My middle son was a great fan of the Power Puff Girls and KimPossible -- I don't know if they are off the air or we just don't get the network here in the states. I liked KimPossible a lot myself. He also loved Dora, although in France it is in French with Dora teaching English words, which made it more accessible than the French cartoons. Meanwhile he was trying to figure out gender roles, theorizing things like, "Moms do the shopping and dads put kids to bed, right?" and, "Girls like those toys, right?"

Sigh. You have to work hard to undo the messages they get from the media, and help them to develop a more flexible understanding of gender roles.

C.L. Hanson said...

Hey Sam-I-Am!!!

My kids have some "Dora the Explorer" books (in France it's "Dora L'exploratrice"), but they haven't seen the T.V. series. Actually they haven't seen broadcast programming at all -- we just have a DVD player for them.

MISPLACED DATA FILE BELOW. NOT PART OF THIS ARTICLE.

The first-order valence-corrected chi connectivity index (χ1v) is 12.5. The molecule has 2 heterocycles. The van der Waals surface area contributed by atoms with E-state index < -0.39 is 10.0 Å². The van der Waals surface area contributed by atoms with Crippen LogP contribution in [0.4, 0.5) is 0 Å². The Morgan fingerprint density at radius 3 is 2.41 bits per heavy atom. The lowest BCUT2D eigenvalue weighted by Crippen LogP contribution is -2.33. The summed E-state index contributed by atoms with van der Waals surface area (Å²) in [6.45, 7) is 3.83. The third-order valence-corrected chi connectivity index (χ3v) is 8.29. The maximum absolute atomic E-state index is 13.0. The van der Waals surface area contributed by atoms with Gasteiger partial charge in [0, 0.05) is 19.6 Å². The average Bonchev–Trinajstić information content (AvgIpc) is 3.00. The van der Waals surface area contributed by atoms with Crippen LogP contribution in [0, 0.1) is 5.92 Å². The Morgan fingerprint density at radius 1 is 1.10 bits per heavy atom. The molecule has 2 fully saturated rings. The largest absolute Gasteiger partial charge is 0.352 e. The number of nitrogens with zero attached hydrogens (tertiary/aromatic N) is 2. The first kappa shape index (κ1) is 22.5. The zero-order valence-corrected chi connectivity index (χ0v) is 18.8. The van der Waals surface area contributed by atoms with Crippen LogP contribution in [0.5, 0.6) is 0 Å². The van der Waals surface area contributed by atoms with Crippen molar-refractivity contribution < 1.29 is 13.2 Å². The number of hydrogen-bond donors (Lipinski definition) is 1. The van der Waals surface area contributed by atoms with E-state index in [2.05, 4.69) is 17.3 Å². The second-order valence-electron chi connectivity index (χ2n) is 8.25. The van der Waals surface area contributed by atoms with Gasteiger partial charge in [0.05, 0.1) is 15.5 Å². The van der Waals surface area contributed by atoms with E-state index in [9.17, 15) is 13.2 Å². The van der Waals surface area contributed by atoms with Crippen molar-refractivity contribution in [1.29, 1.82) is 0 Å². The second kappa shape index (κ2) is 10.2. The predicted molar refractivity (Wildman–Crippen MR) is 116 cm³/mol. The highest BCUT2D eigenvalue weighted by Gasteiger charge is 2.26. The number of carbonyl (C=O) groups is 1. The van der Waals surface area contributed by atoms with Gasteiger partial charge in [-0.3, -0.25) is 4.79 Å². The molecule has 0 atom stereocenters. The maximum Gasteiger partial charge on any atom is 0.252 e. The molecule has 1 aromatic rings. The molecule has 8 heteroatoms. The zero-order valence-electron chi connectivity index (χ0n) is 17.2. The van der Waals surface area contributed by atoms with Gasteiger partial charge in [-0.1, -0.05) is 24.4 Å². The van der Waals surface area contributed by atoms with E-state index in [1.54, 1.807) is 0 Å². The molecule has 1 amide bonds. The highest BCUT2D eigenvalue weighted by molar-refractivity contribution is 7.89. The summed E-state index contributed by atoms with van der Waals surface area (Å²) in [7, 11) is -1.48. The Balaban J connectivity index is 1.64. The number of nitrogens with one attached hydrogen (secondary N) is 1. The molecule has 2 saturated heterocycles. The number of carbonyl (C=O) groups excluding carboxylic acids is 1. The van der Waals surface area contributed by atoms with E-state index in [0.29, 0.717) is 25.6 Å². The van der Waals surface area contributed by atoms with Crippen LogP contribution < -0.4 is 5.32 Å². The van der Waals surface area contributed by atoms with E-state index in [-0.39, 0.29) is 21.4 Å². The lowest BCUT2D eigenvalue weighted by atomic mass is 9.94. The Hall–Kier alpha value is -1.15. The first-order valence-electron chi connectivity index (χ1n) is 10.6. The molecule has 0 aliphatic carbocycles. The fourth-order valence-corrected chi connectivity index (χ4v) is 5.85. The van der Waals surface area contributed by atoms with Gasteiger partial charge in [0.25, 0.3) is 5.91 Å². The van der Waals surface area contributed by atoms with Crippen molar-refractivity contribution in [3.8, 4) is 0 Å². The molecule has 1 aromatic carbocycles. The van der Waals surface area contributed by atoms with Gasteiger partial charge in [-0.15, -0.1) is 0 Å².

So, from what you're telling me, it sounds like my kids will be starting to get more worried about gender roles soon. Oh joy. Well, we'll see what happens!!! :D

Rebecca said...

Yeah, "Princess Diaries 2" is a kid movie - I think it's more for the preadolescent girl group, so it might not be terribly interesting to the younger kids, but I really don't know. In any case, it's way lame. The first one is kind of cute, though. And I believe it passes the MMM test with flying colors.

C.L. Hanson said...

Hey Rebecca!!!

Thanks for the tip!!! So we'll think about getting them Princess Diaries I but not II.